the most acute horror of the Blair years: British foreign policy. Britain joined the US in bombing Iraq in 1998 and Yugoslavia in 1999. It backed Russia’s assault on Chechnya in 1999 and Israel’s on Lebanon in 2006. It armed Indonesia as it attacked Aceh province in 2003 and continues to succour brutal regimes in Colombia, Saudi Arabia and Uzbekistan. Blair and his chancellor Brown have made much of the growth of Britain’s international aid budget – now up to a measly 0.52% of GNP - while acting in global trade forums as insistent voices for the kind of one-sided pro-corporate liberalisation that has wrecked the lives of millions in the developing world.This article also appeared in The Hindu recently.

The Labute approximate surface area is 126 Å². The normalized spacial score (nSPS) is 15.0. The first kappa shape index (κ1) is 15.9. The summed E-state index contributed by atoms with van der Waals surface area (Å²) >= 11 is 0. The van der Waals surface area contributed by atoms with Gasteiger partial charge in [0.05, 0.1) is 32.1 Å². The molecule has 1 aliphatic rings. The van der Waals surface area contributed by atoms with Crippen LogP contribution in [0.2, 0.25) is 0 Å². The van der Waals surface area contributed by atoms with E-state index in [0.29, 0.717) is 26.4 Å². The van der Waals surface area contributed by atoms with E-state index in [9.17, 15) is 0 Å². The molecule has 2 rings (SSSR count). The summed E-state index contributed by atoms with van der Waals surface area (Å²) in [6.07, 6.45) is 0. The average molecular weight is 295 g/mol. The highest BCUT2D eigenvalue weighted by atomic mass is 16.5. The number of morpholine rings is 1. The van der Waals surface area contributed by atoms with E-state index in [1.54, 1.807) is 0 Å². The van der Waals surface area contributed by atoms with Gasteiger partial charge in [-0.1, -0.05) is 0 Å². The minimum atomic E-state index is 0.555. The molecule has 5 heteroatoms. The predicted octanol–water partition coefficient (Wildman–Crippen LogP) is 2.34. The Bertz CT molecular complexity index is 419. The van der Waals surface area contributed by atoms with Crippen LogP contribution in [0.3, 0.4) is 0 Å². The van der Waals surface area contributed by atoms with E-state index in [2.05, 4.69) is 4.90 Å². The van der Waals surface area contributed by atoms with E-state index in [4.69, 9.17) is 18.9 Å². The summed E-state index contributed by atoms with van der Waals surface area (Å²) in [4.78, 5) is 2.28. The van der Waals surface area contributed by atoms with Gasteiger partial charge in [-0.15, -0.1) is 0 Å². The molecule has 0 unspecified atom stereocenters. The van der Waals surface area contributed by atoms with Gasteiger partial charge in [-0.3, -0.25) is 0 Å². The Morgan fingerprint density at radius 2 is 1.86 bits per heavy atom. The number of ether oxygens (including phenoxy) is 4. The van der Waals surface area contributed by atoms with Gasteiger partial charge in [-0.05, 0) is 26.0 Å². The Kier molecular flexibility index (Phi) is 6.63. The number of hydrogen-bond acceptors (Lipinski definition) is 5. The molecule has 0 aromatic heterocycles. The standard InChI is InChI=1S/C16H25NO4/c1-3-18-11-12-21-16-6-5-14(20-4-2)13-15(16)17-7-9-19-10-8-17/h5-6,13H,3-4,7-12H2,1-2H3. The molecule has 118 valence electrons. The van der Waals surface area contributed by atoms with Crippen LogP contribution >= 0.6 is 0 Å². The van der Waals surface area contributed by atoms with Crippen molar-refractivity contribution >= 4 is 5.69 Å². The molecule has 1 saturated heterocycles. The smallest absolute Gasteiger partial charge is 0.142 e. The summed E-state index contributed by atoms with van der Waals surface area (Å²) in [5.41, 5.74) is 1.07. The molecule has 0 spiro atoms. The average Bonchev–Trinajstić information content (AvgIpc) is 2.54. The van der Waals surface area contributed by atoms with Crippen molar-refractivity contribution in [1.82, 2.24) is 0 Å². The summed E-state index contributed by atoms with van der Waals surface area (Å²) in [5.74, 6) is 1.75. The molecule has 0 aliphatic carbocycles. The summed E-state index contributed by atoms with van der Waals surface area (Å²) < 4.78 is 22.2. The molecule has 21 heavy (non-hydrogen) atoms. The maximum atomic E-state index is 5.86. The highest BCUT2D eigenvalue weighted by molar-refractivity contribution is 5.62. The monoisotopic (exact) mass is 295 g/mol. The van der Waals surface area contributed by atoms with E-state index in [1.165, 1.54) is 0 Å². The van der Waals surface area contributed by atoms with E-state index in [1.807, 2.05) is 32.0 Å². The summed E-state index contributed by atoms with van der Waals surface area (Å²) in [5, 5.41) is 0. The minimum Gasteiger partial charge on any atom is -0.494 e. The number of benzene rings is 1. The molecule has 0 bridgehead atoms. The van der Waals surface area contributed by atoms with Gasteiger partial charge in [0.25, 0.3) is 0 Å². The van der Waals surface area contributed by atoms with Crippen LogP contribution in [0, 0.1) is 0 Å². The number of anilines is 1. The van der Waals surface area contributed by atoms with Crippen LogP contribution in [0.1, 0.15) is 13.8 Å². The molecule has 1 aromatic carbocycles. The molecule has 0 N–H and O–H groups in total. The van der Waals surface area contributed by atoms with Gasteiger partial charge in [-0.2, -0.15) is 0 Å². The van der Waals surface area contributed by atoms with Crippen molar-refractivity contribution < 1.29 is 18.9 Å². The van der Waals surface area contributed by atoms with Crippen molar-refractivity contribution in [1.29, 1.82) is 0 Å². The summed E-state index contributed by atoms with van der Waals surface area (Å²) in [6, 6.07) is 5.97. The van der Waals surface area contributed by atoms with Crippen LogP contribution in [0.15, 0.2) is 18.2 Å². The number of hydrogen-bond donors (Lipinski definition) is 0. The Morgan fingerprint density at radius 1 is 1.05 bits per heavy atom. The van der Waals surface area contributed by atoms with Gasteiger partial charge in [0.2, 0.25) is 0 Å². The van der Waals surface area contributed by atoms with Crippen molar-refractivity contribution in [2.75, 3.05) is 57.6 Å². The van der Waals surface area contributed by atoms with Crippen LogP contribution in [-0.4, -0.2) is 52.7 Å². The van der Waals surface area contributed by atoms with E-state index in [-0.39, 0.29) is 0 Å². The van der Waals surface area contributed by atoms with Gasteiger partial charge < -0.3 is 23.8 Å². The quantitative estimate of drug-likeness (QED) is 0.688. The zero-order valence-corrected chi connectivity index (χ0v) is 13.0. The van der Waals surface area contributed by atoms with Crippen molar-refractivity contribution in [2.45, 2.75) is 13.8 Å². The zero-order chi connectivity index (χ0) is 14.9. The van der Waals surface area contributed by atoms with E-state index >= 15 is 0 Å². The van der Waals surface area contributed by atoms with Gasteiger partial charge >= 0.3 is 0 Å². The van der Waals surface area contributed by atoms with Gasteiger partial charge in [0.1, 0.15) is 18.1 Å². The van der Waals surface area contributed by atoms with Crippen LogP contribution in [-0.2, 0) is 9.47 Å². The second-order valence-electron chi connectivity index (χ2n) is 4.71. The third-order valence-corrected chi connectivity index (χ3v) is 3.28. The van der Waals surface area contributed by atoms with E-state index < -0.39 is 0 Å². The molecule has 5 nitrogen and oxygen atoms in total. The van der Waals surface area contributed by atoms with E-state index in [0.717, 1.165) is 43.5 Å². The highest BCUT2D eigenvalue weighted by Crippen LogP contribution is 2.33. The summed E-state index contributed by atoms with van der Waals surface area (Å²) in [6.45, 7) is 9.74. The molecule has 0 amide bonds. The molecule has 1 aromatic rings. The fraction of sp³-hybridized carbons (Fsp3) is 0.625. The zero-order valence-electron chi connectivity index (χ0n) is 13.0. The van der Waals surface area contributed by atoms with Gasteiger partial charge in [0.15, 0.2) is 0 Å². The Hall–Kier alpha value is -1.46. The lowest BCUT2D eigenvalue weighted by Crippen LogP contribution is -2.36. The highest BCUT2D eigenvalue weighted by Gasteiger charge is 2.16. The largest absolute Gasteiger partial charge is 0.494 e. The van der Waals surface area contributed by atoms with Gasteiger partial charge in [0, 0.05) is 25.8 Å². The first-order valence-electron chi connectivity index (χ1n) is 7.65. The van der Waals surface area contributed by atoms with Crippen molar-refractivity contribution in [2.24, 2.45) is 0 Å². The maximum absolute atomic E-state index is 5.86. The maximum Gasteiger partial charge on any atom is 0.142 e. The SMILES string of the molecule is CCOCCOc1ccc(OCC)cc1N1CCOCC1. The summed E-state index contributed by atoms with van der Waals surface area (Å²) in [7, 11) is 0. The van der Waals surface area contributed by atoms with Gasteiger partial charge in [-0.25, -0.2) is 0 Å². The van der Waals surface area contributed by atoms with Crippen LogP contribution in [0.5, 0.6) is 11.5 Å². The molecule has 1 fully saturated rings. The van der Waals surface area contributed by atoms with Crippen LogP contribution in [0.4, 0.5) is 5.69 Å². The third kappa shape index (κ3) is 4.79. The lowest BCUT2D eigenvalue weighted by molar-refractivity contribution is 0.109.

Finally and most damningly, Blair leaves Britain deeply embroiled in two avoidable, unjustifiable overseas wars, in Afghanistan and Iraq. He comes second only to Bush in bearing personal responsibility for the deaths of 655,000 Iraqis and the near destruction of an entire society. After the calculated lies Blair told both Parliament and the public to get Britain to make war against Iraq, the greatest regret is that he will leave office without being impeached, though there is still hope he may face an international criminal tribunal at some time in the future. In Blair’s book, of course, accountability, like the obligation to pay your taxes, only applies to those Leona Helmsley once infamously described as “the little people”. For the rich, there will always be an exemption, and Blair’s successor, whether Labour or Conservative, will work hard to make sure it stays that way.
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